MURDER, THEY WROTE: With the horrifying shooting death last week of a 15-year-old boy, focus has once again shifted to the increasing number of homicides in town. Last week’s incident was the fourth homicide in town this year. A 17-year-old juvenile has been arrested in the case. Karl Welsbacher writes, “I am becoming concerned about all the murders we have had recently in Lodi. When I first moved to Lodi 35 years ago, we only had about one murder a year. I feel very safe in Lodi, but I think our murder rate is becoming alarming,” he says. Lodi Police Chief Sierra Brucia responds, “Lodi has officers who go out every day dedicated to the mission of making our community as safe as possible. Our murder rate has fluctuated over the years and many factors go into our ability to ‘control’ it. Our Special Investigations Unit focuses on the most violent offenders in our community and makes an emphasis on recovering firearms through many different proactive approaches. We also address crime through education and community partnerships.” Brucia says his school resource officers lead a program focused on middle school kids that hopes to teach students skills necessary to “make good decisions and stay away from the dangers of drug use, gang involvement, etc.”

FLYING HIGH: Lodi Public Works Sr. Administrative Clerk Claudia Almer recently completed airman leadership school and was promptly promoted to the rank of staff sergeant in the Air Force Reserves, stationed at Travis Air Force Base. … Tragically, it’s become an all too familiar story lately. Lodi police officers were once again dispatched to a possible opioid overdose, this time at the Starbucks on Kettleman Lane. The subject, who was all but unconscious, received two shots of overdose-buster Narcan from LPD officers Lance Bubak and Gerardo Ramirez. It likely saved the person’s life. Again.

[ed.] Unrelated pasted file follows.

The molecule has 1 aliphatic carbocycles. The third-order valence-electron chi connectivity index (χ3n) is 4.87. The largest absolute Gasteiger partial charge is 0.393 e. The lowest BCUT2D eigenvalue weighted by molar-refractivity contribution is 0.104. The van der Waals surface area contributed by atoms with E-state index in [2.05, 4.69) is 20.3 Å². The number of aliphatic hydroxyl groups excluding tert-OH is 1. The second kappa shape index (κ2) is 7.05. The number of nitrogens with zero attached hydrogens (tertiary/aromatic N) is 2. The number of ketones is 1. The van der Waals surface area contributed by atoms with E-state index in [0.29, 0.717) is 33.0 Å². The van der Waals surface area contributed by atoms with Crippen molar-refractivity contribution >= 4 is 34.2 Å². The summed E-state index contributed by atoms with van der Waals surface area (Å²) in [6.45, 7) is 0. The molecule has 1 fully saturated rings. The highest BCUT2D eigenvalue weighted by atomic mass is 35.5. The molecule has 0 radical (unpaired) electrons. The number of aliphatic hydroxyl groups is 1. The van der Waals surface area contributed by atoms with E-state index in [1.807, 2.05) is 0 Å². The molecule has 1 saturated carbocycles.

REMEMBRANCE: She was a quiet strength. She had class. She was his counter-balance. We note the recent passing of Amelia "Lu" Pinkerton. Lu was the widow of former city councilman James Pinkerton, Jr. They lived together on Turner Road in a house with pink shutters and a yard so well maintained you’d swear someone mowed the lawn with scissors and plucked weeds from flowerbeds with tweezers. Visitors to their home were required to remove their shoes before walking into the living room. Jim Pinkerton was bold and outspoken. Lu was the opposite, cool and calm, strong but smooth. She supported her husband’s political aspirations, which were considerable. He served five terms on the Lodi City Council, probably a record. He also ran unsuccessfully for county supervisor and state assembly. Lu supported each effort by walking precincts, among other chores. Jim was a WWII war hero, serving as a fighter pilot in the European theater. After the war he ran Pinkerton Foundry until it closed in 1986. He died in 1997 at age 73. Lu was a gracious hostess for the many elegant parties and social gatherings they held at their home. She will be remembered for her understated strength and commitment to family. She was 95.

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Steve is a former newspaper publisher and lifelong Lodian whose column appears most Tuesdays in the News-Sentinel. Write to Steve at aboutlodi@gmail.com.